No Plan B If Voters Shoot Down Prop 1
LANSING, MI (WLNS) – Governor Rick Snyder is making his final push with Proposal 1 with less than a week before the polls open.
That’s when voters will help decide if the states sales tax should be raised to pay for road fixes.
But, what’s the plan if voters say no?
6 News Nick Perreault caught up with the Governor Snyder to see if there is a plan b.
“If it doesn’t pass, then I describe it as relentless positive action. We’ll just go back to work and come up with another run of solutions,” said Governor Rick Snyder.
Reporter: “What’s been on the drawing plans, there has to be on paper that says we’ll take x amount of dollars from schools, some other area that would pay for this?”
Governor Snyder: “The idea is not to take money from other things, that was part of doing this proposal.”
This proposal seems to be the governor’s only answer.
“We’d just have to go back to work again,” said Governor Snyder.
Reporter: “So there isn’t a plan b then?”
That’s where the governor left us.
“If anything, the legislature this term is even less inclined to solve the problem,” said Gretchen Whitmer, former senator minority leader.
Former senate minority leader Gretchen Whitmer says she’s frustrated it’s come to this, but actually agrees with the governor, this is better than nothing.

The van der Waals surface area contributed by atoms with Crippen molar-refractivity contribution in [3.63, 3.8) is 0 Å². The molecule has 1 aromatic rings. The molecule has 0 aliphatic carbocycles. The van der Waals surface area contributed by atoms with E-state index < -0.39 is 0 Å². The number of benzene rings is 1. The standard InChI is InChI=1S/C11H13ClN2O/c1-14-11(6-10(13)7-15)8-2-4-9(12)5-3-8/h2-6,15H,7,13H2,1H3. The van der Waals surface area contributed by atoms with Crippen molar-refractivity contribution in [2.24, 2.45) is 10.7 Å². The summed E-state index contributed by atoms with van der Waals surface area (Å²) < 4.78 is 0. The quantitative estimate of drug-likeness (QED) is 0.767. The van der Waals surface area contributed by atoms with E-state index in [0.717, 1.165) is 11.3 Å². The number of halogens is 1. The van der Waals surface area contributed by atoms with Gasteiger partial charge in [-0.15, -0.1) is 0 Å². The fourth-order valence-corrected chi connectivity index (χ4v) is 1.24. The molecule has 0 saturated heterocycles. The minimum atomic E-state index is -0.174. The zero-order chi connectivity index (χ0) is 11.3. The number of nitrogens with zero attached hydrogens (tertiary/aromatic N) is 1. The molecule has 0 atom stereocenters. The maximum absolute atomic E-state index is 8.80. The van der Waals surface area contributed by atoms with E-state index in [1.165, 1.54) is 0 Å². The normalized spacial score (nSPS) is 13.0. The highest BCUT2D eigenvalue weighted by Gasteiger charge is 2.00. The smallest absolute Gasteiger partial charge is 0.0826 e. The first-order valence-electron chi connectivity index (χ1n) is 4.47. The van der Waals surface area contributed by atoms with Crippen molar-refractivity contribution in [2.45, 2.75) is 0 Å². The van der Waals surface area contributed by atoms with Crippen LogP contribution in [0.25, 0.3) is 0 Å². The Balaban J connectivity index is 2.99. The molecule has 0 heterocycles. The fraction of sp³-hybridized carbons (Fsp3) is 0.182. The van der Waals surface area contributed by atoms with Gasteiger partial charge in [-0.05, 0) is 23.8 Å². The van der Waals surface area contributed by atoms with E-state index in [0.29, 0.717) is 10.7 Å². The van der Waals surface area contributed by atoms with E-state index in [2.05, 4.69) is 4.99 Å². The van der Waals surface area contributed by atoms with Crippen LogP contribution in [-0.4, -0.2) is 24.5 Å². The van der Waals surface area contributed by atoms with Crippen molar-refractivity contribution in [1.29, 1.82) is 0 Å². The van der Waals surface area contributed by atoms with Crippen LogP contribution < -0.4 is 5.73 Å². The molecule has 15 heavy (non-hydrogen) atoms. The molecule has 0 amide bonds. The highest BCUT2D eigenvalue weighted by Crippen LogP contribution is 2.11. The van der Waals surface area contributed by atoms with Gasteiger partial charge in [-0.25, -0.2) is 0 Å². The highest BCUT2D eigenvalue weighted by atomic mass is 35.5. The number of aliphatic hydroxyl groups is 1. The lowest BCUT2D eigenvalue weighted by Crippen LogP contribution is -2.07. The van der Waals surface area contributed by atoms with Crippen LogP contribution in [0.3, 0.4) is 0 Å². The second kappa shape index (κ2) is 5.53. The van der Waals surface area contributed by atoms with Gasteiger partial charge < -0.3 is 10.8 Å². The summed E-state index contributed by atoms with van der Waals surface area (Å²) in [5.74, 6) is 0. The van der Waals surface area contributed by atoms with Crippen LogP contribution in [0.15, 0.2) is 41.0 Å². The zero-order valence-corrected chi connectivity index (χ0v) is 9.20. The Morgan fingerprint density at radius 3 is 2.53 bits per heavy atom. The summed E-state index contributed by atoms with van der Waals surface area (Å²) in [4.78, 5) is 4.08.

“They’re going to start pulling funding from things that really are critical like public safety and our schools, I think that’s a very real concern,” said Whitmer.
So with no clear answer from Governor Snyder, and Gretchen Whitmer doesn’t seem confident the legislature can get something done. 6 News wanted to reach out to the former house fiscal director Mitch Bean to get his take on possible options should Prop 1 fail.
“Part of it’s paid for with shifting revenues from one place to another, and part of it’s raised with eventually going to some kind of wholesale tax,” said Mitch Bean, former director, House Fiscal Agency.
A combination Bean feels of prior house and senate plans is likely. Changing from a cents per gallon tax to a wholesale tax on gas, higher wholesale prices would mean more money for roads.
But that could change year to year and move a big chunk away from school aid fund.
“About $750 million from the school aid fund of less money going to the school aid fund and about $100 million less going to local governments,” said Bean.
Voters will decide in seven days in this game of deal or no deal.